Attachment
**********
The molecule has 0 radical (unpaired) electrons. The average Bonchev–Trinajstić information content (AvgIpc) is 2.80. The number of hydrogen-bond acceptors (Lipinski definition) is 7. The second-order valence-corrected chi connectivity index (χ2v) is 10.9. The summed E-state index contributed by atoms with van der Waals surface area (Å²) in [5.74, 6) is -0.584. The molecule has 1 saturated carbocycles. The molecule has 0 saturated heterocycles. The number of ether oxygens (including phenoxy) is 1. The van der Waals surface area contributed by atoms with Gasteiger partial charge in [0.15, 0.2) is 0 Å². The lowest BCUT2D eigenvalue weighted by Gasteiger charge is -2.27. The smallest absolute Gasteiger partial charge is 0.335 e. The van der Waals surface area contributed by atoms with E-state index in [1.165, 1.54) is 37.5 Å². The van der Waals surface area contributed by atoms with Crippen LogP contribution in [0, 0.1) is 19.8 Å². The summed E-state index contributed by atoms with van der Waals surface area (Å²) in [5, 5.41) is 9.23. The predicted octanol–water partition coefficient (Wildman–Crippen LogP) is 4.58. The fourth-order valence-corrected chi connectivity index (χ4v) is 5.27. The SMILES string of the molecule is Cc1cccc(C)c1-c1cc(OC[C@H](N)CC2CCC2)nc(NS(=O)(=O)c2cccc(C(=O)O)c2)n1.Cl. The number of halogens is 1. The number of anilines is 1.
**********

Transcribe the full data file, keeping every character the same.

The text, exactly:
The molecule has 0 radical (unpaired) electrons. The average Bonchev–Trinajstić information content (AvgIpc) is 2.80. The number of hydrogen-bond acceptors (Lipinski definition) is 7. The second-order valence-corrected chi connectivity index (χ2v) is 10.9. The summed E-state index contributed by atoms with van der Waals surface area (Å²) in [5.74, 6) is -0.584. The molecule has 1 saturated carbocycles. The molecule has 0 saturated heterocycles. The number of ether oxygens (including phenoxy) is 1. The van der Waals surface area contributed by atoms with Gasteiger partial charge in [0.15, 0.2) is 0 Å². The lowest BCUT2D eigenvalue weighted by Gasteiger charge is -2.27. The smallest absolute Gasteiger partial charge is 0.335 e. The van der Waals surface area contributed by atoms with E-state index in [1.165, 1.54) is 37.5 Å². The van der Waals surface area contributed by atoms with Crippen LogP contribution in [0, 0.1) is 19.8 Å². The summed E-state index contributed by atoms with van der Waals surface area (Å²) in [5, 5.41) is 9.23. The predicted octanol–water partition coefficient (Wildman–Crippen LogP) is 4.58. The fourth-order valence-corrected chi connectivity index (χ4v) is 5.27. The SMILES string of the molecule is Cc1cccc(C)c1-c1cc(OC[C@H](N)CC2CCC2)nc(NS(=O)(=O)c2cccc(C(=O)O)c2)n1.Cl. The number of halogens is 1. The number of anilines is 1.